380 Danforth Street. The Stick Style refined.
Just up the street from 394 Danforth we find another Stick Style home that displays a more refined vision. Whereas 394 is positively dripping with details, 380 shows restraint and more developed details.
The home was built in 1875 for Samuel Rumery who, along with James P Baxter & William Davis, was a founder of the Portland Packing Company. Possessing a fairly large lot and a commanding view of the upper harbor, it would have been a fitting home for a successful businessman such as Rumery.
The detailing in the gables is very rich with the star at the intersections a nice touch. The switch from horizontal to vertical siding helps to emphasize the height while also breaking the wall planes into separate zones. The details in dormers on the other hand are very heavy and layered. Combined with the chunky brackets, they really call out for attention.
There are several details I find quite attractive on this house. The use of applied moldings to carry the brackets and window trim down the height of the wall, as seen in the image above, is a nice touch and very much in keeping with the style. The treatment of bump-out on the west end is particularly attractive. The detailing, especially the medallions, really add richness and depth to the look and feel.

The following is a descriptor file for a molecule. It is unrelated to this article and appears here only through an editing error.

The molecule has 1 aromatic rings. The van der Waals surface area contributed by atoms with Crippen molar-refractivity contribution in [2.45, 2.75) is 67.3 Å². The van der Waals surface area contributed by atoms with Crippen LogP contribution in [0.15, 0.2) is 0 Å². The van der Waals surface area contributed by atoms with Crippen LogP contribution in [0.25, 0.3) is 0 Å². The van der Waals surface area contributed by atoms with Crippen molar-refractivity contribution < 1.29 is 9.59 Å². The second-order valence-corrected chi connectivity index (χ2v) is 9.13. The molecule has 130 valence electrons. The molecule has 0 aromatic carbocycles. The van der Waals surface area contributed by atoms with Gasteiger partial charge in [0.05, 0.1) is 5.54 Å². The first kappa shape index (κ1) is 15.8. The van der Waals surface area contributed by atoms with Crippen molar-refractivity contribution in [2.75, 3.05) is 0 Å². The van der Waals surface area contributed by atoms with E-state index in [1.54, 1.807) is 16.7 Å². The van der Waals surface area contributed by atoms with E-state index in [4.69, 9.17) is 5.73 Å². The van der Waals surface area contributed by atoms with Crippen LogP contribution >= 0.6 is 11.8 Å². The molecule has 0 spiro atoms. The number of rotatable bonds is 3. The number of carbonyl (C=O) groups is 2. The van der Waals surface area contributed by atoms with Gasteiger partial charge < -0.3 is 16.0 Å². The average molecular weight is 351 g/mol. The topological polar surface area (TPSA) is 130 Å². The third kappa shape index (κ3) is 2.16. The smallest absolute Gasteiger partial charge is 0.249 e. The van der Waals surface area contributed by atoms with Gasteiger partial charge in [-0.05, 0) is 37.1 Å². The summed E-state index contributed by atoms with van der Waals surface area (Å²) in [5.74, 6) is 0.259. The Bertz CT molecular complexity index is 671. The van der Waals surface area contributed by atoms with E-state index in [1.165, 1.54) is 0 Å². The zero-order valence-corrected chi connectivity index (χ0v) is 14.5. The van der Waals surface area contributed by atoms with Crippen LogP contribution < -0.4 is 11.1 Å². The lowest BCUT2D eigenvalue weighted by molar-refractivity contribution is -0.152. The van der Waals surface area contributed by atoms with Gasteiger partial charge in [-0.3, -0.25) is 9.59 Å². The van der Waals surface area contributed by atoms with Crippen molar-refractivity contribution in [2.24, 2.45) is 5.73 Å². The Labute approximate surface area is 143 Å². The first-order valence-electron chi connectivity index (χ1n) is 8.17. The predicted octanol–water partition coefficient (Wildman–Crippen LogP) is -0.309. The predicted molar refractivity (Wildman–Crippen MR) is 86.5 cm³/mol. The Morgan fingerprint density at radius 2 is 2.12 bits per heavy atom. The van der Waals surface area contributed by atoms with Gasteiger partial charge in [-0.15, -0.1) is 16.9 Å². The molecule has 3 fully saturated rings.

Lastly, and perhaps my favorite, is the handling of the transition from horizontal to vertical wall space. The horizontal plane is capped with a row of elongated dentils that lead to alternating positive and negative compressed ogee forms. The negative points lead to small piercings that transition into a very slim batten covering the joints of the siding.
A mention should also be made of the replacement windows. Although the use of large single panes is historically suspect, the 1924 photo shows 2 over 2, the use of a dark color and minimal frame widths helps to mitigate any glaring changes. All too often, replacement windows can be a disaster for old houses.
The 1926 tax records show the owner as Albert W Moulton. I cannot find any information on Mr. Moulton with a quick internet search. The home was valued at that time at $4089.00 and the land at $1839.00. The property is currently owned by a Psychiatrist & a Program Administrator at Maine Medical Center. 2014 valuation is $707,000.00
5.25.15 PS: Further research shows that John Calvin Stevens designed alterations to the home in 1880.
Thanks for including this house in your blog. I have been identifying photos I took in Portland back in 2011, and your article helped me. One suggestion, though, your shots are quite dark. A little adjustment would help in viewing the details.
Hey just wanted to say hi. The words in your article seem to be running off the screen in Internet explorer. I’m not sure if this is a formatting issue or something to do with web browser compatibility but I figured I’d post to let you know. The style and design look great though! Hope you get the issue resolved soon. Many thanks.
What version of IE are you using?